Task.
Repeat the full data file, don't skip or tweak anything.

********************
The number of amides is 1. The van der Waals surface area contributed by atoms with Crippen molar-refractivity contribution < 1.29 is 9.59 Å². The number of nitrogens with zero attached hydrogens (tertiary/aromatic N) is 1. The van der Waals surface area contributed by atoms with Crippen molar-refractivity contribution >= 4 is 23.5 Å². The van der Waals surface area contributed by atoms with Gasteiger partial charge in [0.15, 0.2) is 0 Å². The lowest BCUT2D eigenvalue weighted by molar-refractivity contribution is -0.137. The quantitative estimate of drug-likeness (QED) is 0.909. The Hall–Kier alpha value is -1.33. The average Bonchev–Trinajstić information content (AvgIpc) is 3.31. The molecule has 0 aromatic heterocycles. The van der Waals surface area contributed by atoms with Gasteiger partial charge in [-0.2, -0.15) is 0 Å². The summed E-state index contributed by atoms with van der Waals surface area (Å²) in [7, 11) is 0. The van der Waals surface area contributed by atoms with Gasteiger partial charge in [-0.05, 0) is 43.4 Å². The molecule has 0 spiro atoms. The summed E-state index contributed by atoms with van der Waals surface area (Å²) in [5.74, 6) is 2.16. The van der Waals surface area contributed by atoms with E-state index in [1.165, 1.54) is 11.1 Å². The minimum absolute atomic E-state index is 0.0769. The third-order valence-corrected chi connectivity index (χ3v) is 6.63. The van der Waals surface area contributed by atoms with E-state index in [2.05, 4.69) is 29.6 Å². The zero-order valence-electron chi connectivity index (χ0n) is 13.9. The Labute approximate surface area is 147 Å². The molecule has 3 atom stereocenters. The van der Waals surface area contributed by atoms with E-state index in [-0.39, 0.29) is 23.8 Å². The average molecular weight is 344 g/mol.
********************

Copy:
The number of amides is 1. The van der Waals surface area contributed by atoms with Crippen molar-refractivity contribution < 1.29 is 9.59 Å². The number of nitrogens with zero attached hydrogens (tertiary/aromatic N) is 1. The van der Waals surface area contributed by atoms with Crippen molar-refractivity contribution >= 4 is 23.5 Å². The van der Waals surface area contributed by atoms with Gasteiger partial charge in [0.15, 0.2) is 0 Å². The lowest BCUT2D eigenvalue weighted by molar-refractivity contribution is -0.137. The quantitative estimate of drug-likeness (QED) is 0.909. The Hall–Kier alpha value is -1.33. The average Bonchev–Trinajstić information content (AvgIpc) is 3.31. The molecule has 0 aromatic heterocycles. The van der Waals surface area contributed by atoms with Gasteiger partial charge in [-0.2, -0.15) is 0 Å². The summed E-state index contributed by atoms with van der Waals surface area (Å²) in [7, 11) is 0. The van der Waals surface area contributed by atoms with Gasteiger partial charge in [-0.05, 0) is 43.4 Å². The molecule has 0 spiro atoms. The summed E-state index contributed by atoms with van der Waals surface area (Å²) in [5.74, 6) is 2.16. The van der Waals surface area contributed by atoms with E-state index in [1.165, 1.54) is 11.1 Å². The minimum absolute atomic E-state index is 0.0769. The third-order valence-corrected chi connectivity index (χ3v) is 6.63. The van der Waals surface area contributed by atoms with E-state index in [2.05, 4.69) is 29.6 Å². The zero-order valence-electron chi connectivity index (χ0n) is 13.9. The Labute approximate surface area is 147 Å². The molecule has 3 atom stereocenters. The van der Waals surface area contributed by atoms with E-state index in [-0.39, 0.29) is 23.8 Å². The average molecular weight is 344 g/mol.